Largely unknown in Australia, Fearless Nadia got around in a mask and hat and with whip in hand, became one of India’s most successful female actors and stuntwomen.


“Blue-eyed blonde from Perth, Mary Evans became the first franchise and lead actress in Bollywood known as Fearless Nadia or the Fearless Hunterwali. SInce then there have been ups and downs, we have had sporadic exchanges, until about 1996 when a major Indian film shot a major song and dance sequence with the Opera House in the background and that kind of ignited interest for Australian locations in Bollywood. And then in 1998 Feroz Khan, India’s Clint Eastwood, decided to script Australia into his film, and shoot here and I believe that was a major milestone. There have been over 300 projects which include feature films, music videos, tv serials, film festivals, seminars, discussions delegations, books and a lot of Australian crew going to India and working in India on Bollywood films lots of specialist crews going there. I call it like an Indian goddess it has many arms.”


Anupam Sharma says Bollywood cinema has been popular in many other countries outside India – mainly in the Middle East, Greece, North Africa and Russia.


But in Australia, except within migrant communities, it’s been slower for the genre to catch on.


The 2011 Australian Census showed there were close to 300,000 Indian-born people living in Australia, up by 200,000 in a decade.


Add to this increased migration from other South Asian countries where Bollywood films are also widely watched, and the popularity of the genre is increasing.


Anupam Sharma says it’s too early to tell how much of an impact Bollywood will eventually have in Australia.


“It’s still to be decided whether they’re getting more into Bollywood cinema as a novelty factor or on a regular basis. And that’s a very important discussion. That’s very important research on its own. A lot of people go and see Bollywood film tongue in cheek with a wine glass, and say ok, we have had a Bollywood experience and they are others who get hooked on to it, something like the Greeks did or the Russians did ages ago. There are others which are getting hooked onto Indian cinema which is more than just Bollywood. So there are different sectors and sub-sections out there. But it is fair to say that Bollywood is certainly the music the dance, the colour is certainly catching on in Australia to good results.”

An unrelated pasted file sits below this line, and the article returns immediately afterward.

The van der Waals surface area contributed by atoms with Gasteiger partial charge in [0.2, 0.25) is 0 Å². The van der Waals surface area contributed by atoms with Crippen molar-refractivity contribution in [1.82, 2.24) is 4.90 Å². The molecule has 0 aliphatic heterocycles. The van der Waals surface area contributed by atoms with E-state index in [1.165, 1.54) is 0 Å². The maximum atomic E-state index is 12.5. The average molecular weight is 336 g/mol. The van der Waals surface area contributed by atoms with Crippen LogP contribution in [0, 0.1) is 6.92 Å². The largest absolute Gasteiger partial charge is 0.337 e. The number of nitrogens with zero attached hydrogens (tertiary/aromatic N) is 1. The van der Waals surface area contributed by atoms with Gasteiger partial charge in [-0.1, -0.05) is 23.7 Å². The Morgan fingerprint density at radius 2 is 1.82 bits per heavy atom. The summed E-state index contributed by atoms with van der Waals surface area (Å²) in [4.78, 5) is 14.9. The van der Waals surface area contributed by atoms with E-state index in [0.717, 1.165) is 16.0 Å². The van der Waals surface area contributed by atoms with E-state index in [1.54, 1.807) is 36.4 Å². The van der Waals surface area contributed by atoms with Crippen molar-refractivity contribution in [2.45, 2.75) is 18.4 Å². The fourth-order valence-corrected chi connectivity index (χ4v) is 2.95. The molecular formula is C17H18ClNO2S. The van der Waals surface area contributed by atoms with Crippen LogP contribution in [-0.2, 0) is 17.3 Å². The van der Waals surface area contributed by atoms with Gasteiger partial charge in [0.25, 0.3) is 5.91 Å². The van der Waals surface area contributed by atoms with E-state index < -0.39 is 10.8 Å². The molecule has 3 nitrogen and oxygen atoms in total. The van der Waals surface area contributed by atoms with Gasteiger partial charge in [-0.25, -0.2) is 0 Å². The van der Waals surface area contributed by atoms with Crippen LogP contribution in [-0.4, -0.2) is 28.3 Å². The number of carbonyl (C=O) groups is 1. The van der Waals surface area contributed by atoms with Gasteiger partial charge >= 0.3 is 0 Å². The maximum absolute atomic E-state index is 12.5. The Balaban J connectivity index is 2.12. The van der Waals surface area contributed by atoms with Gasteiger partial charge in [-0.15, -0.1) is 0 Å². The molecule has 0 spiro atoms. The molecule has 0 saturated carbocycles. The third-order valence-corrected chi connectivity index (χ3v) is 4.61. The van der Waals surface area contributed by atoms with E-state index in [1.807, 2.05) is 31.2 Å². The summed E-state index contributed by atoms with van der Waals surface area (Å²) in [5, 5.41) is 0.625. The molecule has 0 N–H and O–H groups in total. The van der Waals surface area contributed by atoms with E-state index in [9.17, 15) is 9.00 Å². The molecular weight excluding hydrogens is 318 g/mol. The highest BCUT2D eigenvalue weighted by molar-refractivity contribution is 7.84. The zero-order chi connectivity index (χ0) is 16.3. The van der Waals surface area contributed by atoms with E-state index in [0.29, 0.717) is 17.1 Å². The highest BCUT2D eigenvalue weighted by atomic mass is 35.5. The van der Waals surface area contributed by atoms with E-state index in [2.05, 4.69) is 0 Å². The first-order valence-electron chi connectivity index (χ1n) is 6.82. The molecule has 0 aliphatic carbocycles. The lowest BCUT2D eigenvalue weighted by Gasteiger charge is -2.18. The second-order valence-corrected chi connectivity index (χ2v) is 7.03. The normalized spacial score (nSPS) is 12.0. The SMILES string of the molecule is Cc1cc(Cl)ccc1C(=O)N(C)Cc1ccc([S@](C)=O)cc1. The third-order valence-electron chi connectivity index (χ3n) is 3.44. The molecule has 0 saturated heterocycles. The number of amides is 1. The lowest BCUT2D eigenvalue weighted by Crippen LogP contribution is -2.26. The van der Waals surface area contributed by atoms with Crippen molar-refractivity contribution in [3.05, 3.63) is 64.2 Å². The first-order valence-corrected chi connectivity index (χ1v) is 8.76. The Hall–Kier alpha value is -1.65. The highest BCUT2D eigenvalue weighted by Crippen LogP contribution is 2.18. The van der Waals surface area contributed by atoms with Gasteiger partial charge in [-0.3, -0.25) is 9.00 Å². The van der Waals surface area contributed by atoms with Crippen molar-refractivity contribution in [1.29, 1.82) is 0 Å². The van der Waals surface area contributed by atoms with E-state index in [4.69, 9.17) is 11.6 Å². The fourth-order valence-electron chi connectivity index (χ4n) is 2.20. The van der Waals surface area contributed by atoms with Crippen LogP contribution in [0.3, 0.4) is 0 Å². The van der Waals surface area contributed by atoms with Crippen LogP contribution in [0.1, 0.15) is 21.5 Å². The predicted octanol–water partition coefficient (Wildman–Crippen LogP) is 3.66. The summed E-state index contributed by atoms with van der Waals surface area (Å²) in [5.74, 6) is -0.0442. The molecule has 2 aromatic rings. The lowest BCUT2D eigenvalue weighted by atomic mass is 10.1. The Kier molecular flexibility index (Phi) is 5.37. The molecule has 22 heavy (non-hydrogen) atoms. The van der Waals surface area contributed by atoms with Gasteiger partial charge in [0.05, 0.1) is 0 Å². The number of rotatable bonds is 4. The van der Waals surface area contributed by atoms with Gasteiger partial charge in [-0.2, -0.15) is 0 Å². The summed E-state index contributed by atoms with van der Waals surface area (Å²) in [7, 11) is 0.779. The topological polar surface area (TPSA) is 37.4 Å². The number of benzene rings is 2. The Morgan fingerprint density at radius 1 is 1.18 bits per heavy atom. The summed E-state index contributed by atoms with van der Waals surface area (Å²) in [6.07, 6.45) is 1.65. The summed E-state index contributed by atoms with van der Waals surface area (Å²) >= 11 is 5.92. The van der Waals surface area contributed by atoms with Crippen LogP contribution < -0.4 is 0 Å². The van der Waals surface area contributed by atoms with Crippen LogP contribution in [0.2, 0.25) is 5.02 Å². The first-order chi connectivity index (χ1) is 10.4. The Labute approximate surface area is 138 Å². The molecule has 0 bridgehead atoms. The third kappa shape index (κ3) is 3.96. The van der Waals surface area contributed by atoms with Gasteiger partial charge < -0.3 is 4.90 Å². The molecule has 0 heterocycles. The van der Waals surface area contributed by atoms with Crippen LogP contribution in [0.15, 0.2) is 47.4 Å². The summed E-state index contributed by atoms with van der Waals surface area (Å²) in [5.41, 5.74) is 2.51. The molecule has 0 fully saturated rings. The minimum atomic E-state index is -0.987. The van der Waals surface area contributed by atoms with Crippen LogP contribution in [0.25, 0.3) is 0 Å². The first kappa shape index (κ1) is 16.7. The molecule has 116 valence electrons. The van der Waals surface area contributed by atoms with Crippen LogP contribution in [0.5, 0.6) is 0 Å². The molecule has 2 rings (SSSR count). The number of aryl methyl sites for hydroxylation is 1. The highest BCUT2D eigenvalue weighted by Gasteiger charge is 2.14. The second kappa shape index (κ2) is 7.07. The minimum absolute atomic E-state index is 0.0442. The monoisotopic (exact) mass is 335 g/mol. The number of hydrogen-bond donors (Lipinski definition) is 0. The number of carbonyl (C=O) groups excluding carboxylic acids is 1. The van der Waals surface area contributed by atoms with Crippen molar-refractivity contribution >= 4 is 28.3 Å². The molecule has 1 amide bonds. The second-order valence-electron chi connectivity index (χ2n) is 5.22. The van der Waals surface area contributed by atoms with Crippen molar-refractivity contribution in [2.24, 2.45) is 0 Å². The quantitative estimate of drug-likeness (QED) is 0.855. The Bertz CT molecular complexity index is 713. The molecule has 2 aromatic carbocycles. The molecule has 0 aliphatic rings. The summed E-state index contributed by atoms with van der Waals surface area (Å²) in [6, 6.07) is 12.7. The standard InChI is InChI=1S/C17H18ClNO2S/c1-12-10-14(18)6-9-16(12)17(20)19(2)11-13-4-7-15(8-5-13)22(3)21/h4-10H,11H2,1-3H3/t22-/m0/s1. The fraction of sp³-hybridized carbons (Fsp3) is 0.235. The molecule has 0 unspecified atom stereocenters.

Peter Yiannoudes is planning to open his Melbourne museum to the general public later this year.


He says it will feature some of his more than 10,000 Greek and Indian movie poster collection as well as other items from his more than 50 years in the film industry.


By Peggy Giakoumelos


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Obeid’s hidden interests ‘deplorable’ ( admin posted on April 17th, 2019 )

Eddie Obeid’s failure to reveal secret family interests in lucrative harbourside businesses he lobbied ministers over is deplorable, former NSW treasurer Michael Costa has told a corruption inquiry.


Mr Costa on Monday told the Independent Commission Against Corruption that Mr Obeid had subjected him to “low intensity lobbying”.

The one-time Labor powerbroker had argued retail lease holders at Circular Quay were treated unfairly and the government had made unfulfilled promises, Mr Costa said.

The inquiry earlier heard Mr Obeid’s family owned a cafe and two restaurants at the quay, controlled through a company owned by a family trust.

Relative and associate John Aboud acted as the face of the company.

The Circular Quay leases, which earned the Obeids about $2.5 million annually, were due to go to public tender on expiry in 2005.

But the lessees were against this and engaged a lawyer and a property specialist.

Mr Obeid also lobbied several ministers on their behalf, it’s been alleged.

Mr Costa was ports minister from January to August in 2005 and was a member of Mr Obeid’s powerful Terrigal faction.

“(Obeid) told you that the people down at the quay were being treated unfairly – did he ask you to do anything specific about that?” counsel assisting the inquiry Ian Temby asked Mr Costa.

“He never asked me to do anything specific,” he replied.

“I would describe this as, in terms of lobbying, low intensity.”

Then he took a swipe at his former faction leader.

“If Eddie Obeid had leases or a financial interest in any leases at Circular Quay, he had an obligation, both a political and an ethical obligation, to advise anyone that he was lobbying,” Mr Costa said.

“In addition there was a responsibility to have it on his pecuniary interests.

“Not doing that is, I think, deplorable.”

Former senior bureaucrat Steve Dunn was questioned on Monday morning and denied Mr Obeid made known his family’s ownership of the enterprises.

“Anyone who was in that situation should have declared their interest,” Mr Dunn said.

He acknowledged he had a `specific interest’ in the leases after speaking to Mr Obeid.

But he refuted Mr Temby’s assertion this interest was because he was seeking to favour Mr Obeid.